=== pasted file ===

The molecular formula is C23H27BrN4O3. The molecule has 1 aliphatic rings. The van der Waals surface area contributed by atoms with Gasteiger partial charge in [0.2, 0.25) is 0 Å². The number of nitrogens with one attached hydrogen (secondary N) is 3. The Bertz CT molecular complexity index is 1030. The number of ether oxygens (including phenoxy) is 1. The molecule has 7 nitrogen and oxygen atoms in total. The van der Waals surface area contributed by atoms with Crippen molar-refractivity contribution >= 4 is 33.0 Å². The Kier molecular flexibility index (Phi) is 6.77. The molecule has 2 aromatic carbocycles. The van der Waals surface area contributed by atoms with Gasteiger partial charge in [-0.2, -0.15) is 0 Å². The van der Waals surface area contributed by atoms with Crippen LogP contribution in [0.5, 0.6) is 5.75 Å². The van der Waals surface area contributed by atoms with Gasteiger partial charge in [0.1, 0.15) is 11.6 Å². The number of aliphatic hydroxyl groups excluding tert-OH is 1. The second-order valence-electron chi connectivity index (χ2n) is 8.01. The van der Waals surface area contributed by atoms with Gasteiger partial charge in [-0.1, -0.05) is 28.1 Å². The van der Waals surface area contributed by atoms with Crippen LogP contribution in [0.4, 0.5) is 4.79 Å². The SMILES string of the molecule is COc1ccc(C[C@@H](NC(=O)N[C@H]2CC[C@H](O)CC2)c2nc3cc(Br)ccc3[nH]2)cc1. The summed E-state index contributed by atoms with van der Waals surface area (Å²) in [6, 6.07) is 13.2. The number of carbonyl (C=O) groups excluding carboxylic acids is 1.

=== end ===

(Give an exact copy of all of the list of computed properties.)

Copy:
The molecular formula is C23H27BrN4O3. The molecule has 1 aliphatic rings. The van der Waals surface area contributed by atoms with Gasteiger partial charge in [0.2, 0.25) is 0 Å². The number of nitrogens with one attached hydrogen (secondary N) is 3. The Bertz CT molecular complexity index is 1030. The number of ether oxygens (including phenoxy) is 1. The molecule has 7 nitrogen and oxygen atoms in total. The van der Waals surface area contributed by atoms with Crippen molar-refractivity contribution >= 4 is 33.0 Å². The Kier molecular flexibility index (Phi) is 6.77. The molecule has 2 aromatic carbocycles. The van der Waals surface area contributed by atoms with Gasteiger partial charge in [-0.2, -0.15) is 0 Å². The van der Waals surface area contributed by atoms with Crippen LogP contribution in [0.5, 0.6) is 5.75 Å². The van der Waals surface area contributed by atoms with Gasteiger partial charge in [0.1, 0.15) is 11.6 Å². The number of aliphatic hydroxyl groups excluding tert-OH is 1. The second-order valence-electron chi connectivity index (χ2n) is 8.01. The van der Waals surface area contributed by atoms with Gasteiger partial charge in [-0.1, -0.05) is 28.1 Å². The van der Waals surface area contributed by atoms with Crippen LogP contribution in [0.4, 0.5) is 4.79 Å². The SMILES string of the molecule is COc1ccc(C[C@@H](NC(=O)N[C@H]2CC[C@H](O)CC2)c2nc3cc(Br)ccc3[nH]2)cc1. The summed E-state index contributed by atoms with van der Waals surface area (Å²) in [6, 6.07) is 13.2. The number of carbonyl (C=O) groups excluding carboxylic acids is 1.